Six hundred and one years ago, today, King Henry V of England, with about 7,500 soldiers, many (6,000, perhaps?) of whom were English and Welsh archers using the deadly longbow, won the Battle of Agincourt against a much more powerful French army led by Charles d’Albret, the Constable of France, who had about 30,000 soldiers, 10,000 of whom were knights. “‘Twas a famous victory,” to be sure, as poet Robert Southey had old Kaspar say about another battle (Blenheim) in a poem he wrote in 1796. Of course the results were overturned at The Siege of Orléans in 1429 and the Treaty of Picquigny in 1453. Of course, also, we must remember, and in a very big way, give thanks to King John Lackland for losing almost all of the Angevin Empire in the years between 1202 and 1214 and, thereby, making England well, English. Finally, in 1558 Queen Mary Tudor lost the last remaining English foothold in France, at Calais, but the English, until 1801, still, symbolically, laid claim to France on their coat of arms. But, effectively, by 1558, when Mary died, shortly after the loss of Calais, and Elizabeth I became Queen, England and France remained rivals, usually, until the 20th century, enemies ~ often fighting bloody wars against one another but, de facto, “free” of each another.
Agincourt, indirectly, gave us one of the first and, arguably, still best examples of English jingoism:
“If we are mark’d to die, we are enow
To do our country loss; and if to live,
The fewer men, the greater share of honour.
God’s will! I pray thee, wish not one man more.
This day is call’d the feast of Crispian.
He that outlives this day, and comes safe home,
Will stand a tip-toe when this day is nam’d,
And rouse him at the name of Crispian.
He that shall live this day, and see old age,
Will yearly on the vigil feast his neighbours,
And say “To-morrow is Saint Crispian.”
Then will he strip his sleeve and show his scars,
And say “These wounds I had on Crispin’s day.”
This story shall the good man teach his son;
And Crispin Crispian shall ne’er go by,
From this day to the ending of the world,
But we in it shall be remembered-
We few, we happy few, we band of brothers;
For he to-day that sheds his blood with me
Shall be my brother; be he ne’er so vile,
This day shall gentle his condition;
And gentlemen in England now a-bed
Shall think themselves accurs’d they were not here,
And hold their manhoods cheap whiles any speaks
That fought with us upon Saint Crispin’s day.”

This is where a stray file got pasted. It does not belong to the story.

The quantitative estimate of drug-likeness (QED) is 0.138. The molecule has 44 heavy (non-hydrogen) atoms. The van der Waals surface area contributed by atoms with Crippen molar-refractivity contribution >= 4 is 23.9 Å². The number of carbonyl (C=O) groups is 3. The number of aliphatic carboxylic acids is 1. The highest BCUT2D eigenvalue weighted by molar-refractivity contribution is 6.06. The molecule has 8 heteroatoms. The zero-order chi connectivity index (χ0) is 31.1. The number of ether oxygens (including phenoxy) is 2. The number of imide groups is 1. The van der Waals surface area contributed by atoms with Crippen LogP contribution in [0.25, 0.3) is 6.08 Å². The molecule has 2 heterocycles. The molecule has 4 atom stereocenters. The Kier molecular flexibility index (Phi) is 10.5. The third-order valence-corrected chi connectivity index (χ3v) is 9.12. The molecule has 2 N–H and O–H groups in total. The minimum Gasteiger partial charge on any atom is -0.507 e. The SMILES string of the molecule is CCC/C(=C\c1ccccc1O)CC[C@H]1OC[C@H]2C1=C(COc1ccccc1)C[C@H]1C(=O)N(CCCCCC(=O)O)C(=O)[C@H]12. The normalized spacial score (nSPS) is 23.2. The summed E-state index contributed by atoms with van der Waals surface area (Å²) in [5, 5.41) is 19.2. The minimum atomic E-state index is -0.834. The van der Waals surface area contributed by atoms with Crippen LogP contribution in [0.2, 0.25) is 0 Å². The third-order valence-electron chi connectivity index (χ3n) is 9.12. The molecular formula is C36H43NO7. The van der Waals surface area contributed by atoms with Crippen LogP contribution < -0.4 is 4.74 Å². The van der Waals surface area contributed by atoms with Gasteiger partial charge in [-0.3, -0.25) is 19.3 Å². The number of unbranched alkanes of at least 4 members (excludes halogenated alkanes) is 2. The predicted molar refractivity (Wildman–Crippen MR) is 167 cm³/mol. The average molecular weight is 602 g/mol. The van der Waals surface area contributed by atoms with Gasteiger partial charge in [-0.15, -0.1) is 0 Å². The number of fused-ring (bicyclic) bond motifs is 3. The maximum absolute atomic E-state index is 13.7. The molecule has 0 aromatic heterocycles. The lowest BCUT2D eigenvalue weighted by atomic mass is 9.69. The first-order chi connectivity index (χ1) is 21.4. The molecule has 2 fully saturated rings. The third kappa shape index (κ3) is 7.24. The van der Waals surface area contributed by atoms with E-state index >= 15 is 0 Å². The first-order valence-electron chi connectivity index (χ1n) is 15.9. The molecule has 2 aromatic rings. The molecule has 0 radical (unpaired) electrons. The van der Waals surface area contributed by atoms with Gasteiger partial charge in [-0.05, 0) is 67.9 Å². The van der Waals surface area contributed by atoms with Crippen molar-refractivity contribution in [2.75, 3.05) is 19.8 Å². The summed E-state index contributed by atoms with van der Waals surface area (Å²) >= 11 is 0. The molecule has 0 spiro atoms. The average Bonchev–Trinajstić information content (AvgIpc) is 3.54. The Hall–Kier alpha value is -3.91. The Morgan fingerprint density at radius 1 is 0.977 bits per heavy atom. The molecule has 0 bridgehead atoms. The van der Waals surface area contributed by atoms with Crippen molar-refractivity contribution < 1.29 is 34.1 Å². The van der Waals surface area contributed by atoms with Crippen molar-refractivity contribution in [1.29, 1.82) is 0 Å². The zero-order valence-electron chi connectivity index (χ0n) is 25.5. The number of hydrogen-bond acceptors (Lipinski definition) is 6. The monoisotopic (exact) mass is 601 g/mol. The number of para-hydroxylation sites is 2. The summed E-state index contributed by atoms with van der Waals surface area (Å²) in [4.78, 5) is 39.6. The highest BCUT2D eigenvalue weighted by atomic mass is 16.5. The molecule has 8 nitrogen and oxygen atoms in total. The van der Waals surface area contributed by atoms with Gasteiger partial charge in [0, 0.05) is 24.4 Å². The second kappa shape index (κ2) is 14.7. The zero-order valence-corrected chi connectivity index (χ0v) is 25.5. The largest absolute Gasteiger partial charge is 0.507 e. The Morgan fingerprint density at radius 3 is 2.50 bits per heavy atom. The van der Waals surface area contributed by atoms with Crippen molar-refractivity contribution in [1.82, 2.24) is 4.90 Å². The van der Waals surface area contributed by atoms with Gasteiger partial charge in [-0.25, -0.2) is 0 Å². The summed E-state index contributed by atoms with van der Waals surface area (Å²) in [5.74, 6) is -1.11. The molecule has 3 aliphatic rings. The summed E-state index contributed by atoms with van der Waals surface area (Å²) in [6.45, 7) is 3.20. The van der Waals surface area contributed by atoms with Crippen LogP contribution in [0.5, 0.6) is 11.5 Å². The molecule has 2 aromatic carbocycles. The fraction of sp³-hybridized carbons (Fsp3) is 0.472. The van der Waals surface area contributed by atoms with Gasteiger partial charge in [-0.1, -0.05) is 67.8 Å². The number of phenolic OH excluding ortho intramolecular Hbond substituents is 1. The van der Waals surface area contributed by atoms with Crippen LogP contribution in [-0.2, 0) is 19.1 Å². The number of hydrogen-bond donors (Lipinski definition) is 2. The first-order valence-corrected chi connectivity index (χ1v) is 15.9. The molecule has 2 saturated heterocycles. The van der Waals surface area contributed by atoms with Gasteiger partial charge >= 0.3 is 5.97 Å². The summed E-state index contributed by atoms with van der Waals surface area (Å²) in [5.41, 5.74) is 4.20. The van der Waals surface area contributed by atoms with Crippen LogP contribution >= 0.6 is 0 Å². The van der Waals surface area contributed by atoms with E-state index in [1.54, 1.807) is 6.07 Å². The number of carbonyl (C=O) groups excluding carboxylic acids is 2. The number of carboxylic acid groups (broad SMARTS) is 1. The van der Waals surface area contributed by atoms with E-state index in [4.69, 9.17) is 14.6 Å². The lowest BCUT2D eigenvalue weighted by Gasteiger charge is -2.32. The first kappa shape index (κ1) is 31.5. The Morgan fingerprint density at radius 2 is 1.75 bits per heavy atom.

It, the part about “And gentlemen in England now a’bed shall think themselves accurs’d they were not here” was, I have read somewhere, the most quoted lines, even more than prayers, in the landing craft approaching the beaches of Normandy in 1944.
We, all of us, should revel in Shakespeare’s words because they are, indeed, evocative and thrilling, but we should not celebrate the English “beating” the French, it happened often enough, nor should we make the mistake of assuming that Britain and France, or Britain and Canada or Canada and France, are, somehow or other, “tied” together by the bonds of history or language or even culture.
We, Canadians, are, as I have pointed out several times, fortunate heirs to a strong, flexible, durable British, mostly English, political system that began, I think, with the Anglo Saxon Witenaġemot (which was in use 1,400 years ago) through the evolution of parliaments and the long, slow, sometime bloody, devolution of power from sovereigns to the people. The French followed a somewhat different path of political philosophy; they were, and still are, always more statist, more collectivist, more protectionist and less liberal (individualistic) than are the Anglo-Americans, which includes us Canadians.
So there is reasons to celebrate Agincourt, “’twas a famous victory,” after all, but, really, the Hundred Years War, of which is was a key event, was just one in a long series of wars that made England and France separate and allowed each to develop its own systems in its own ways. But we, all, especially French speaking Canadians, might, better, celebrate on February 10th, which is the anniversary of the Treaty of Paris (the 1763 one) where France ceded Canada to Britain ~ France thought Canada to be just “quelques arpents de neige,” in Voltaire’s words, and they thought that a couple of tiny islands in the Caribbean were of more value.